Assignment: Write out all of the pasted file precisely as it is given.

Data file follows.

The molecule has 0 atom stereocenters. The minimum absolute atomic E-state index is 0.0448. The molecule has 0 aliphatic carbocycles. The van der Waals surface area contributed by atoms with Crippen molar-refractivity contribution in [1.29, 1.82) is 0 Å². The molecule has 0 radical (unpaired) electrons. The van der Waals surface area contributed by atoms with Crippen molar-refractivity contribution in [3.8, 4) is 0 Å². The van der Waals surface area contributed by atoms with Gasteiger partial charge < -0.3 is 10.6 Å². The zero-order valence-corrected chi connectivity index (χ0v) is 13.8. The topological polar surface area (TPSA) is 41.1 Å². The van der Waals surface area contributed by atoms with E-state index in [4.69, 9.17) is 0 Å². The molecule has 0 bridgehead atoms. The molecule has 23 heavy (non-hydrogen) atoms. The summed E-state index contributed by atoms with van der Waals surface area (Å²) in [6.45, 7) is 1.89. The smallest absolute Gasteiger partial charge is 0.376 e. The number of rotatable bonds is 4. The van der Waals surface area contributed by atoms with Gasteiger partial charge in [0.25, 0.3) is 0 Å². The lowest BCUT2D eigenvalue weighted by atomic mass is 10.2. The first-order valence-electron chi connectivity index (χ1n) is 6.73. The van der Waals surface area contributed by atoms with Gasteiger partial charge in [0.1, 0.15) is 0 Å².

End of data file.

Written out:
The molecule has 0 atom stereocenters. The minimum absolute atomic E-state index is 0.0448. The molecule has 0 aliphatic carbocycles. The van der Waals surface area contributed by atoms with Crippen molar-refractivity contribution in [1.29, 1.82) is 0 Å². The molecule has 0 radical (unpaired) electrons. The van der Waals surface area contributed by atoms with Crippen molar-refractivity contribution in [3.8, 4) is 0 Å². The van der Waals surface area contributed by atoms with Gasteiger partial charge < -0.3 is 10.6 Å². The zero-order valence-corrected chi connectivity index (χ0v) is 13.8. The topological polar surface area (TPSA) is 41.1 Å². The van der Waals surface area contributed by atoms with E-state index in [4.69, 9.17) is 0 Å². The molecule has 0 bridgehead atoms. The molecule has 23 heavy (non-hydrogen) atoms. The summed E-state index contributed by atoms with van der Waals surface area (Å²) in [6.45, 7) is 1.89. The smallest absolute Gasteiger partial charge is 0.376 e. The number of rotatable bonds is 4. The van der Waals surface area contributed by atoms with Gasteiger partial charge in [0.25, 0.3) is 0 Å². The lowest BCUT2D eigenvalue weighted by atomic mass is 10.2. The first-order valence-electron chi connectivity index (χ1n) is 6.73. The van der Waals surface area contributed by atoms with Gasteiger partial charge in [0.1, 0.15) is 0 Å².